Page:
True To The Blues: The Johnny Winter Story

Johnny Winter

Columbia/Legacy, 2014

REVIEW BY: David Bowling


Johnny Winter will celebrate his 70th birthday on February 23rd, 2014, and in recognition of that milestone, Columbia/Legacy will issue a career spanning, four CD box set that collects 56 tracks culled from 27 albums released on eight different labels durin the years of 1968-2011.

Johnny Winter has been a force of nature on the music scene for close to 50 years. His technique as a blues/rock guitarist is impeccable and his speed of play and aggressive nature have made him one of the best guitarists of the last two generations.

True To The Blues: The Johnny Winter Story not only chronicles his career but is a nice ride through the music and times of the last half-century.

The Johnny Winter story begins with two tracks from his long out-of-print 1969 Capitol album, The Progressive Blues Experiment. “Bad Luck And Trouble” and “Mean Town Blues” catch the young Johnny Winter in the process of developing his signature style. It’s raw, but glimpses of his talent are already apparent. Just a few months later, he played at the Fillmore East with guitarist Mike Bloomfield and organist Al Kooper. Playing as an equal with Bloomfield is something very few guitarists were able to do, but they roll through a 10-minute version of “It’s My Own Fault.”my_heart_sings_the_harmony_web_ad_alt_250

When you reach the tracks taken from his classic Columbia albums – Johnny Winter, Second Winter, and Johnny Winter And – you find a fully developed artist with a unique style and sound. His classic take on Dylan’s “Highway 61 Revisited,” the guitar virtuosity of the live “Black Cat Bone” and “Johnny B Goode,” the fire of “Mean Mistreater,” and the slide guitar of “Dallas” are all dazzling examples of his skill.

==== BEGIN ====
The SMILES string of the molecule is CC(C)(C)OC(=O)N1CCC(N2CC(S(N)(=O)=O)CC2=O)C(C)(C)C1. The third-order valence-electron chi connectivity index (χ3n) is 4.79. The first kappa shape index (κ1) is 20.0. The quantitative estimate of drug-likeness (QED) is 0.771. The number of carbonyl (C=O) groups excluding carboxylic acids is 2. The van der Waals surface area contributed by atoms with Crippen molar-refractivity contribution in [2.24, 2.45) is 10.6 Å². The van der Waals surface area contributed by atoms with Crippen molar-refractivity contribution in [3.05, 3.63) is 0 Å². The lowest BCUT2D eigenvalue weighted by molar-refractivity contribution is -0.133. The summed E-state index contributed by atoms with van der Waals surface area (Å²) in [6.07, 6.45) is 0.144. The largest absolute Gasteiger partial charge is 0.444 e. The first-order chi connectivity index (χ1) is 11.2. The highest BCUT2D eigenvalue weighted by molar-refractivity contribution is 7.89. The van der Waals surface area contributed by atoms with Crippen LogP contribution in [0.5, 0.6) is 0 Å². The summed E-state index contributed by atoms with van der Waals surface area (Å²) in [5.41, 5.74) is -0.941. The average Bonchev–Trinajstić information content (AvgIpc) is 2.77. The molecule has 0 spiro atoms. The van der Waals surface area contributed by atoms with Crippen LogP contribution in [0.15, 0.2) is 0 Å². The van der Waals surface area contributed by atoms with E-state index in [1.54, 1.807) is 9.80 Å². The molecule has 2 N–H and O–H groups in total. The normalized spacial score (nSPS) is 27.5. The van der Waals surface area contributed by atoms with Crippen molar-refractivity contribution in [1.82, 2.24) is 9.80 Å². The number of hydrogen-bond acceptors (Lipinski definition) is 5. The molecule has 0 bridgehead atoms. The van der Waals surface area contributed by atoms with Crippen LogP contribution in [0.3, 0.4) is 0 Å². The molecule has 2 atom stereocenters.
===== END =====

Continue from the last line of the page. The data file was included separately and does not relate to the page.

Johnny Winter on stage is always a treat, and his soloing on such tracks as “Good Morning Little School Girl,” “Jumpin’ Jack Flash,” and the previously unreleased “Eyesight To The Blind,” and “Prodigal Son” from his 1970 performance at the Isle Of Wight Festival do not disappoint.

His 1970s albums Still Alive And Well and John Dawson Winter III find him moving closer to a harder rock sound. Backed by bassist Randy Jo Hobbs and drummer Richard Hughes; he ably fronts what would be considered a power trio with such tunes as “Rock & Roll,” “Bad Luck Situation,” “Rollin’ Cross The Country,” and “Bad Luck Situation.”

He has performed with many of the leading blues artists of the last century. The six-minute live version of “I Done Got Over It” with Muddy Water and James Cotton is a lesson in old-style electric blues.

The box set comes to a fitting close with a live version of “Highway 61 Revisited” from Dylan’s 1993 30th Anniversary Concert and “Maybelline” and “Dust My Broom” from his 2011 album Roots. They prove that his skills have lost little with the passage of time.

The sound is excellent and the extensive liner notes provide a nice biography of his career and the music. All in all, it adds up to one of the better compilation box sets of the past several years.

Rating: A-

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© 2014 David Bowling and The Daily Vault. All rights reserved. Review or any portion may not be reproduced without written permission. Cover art is the intellectual property of Columbia/Legacy, and is used for informational purposes only.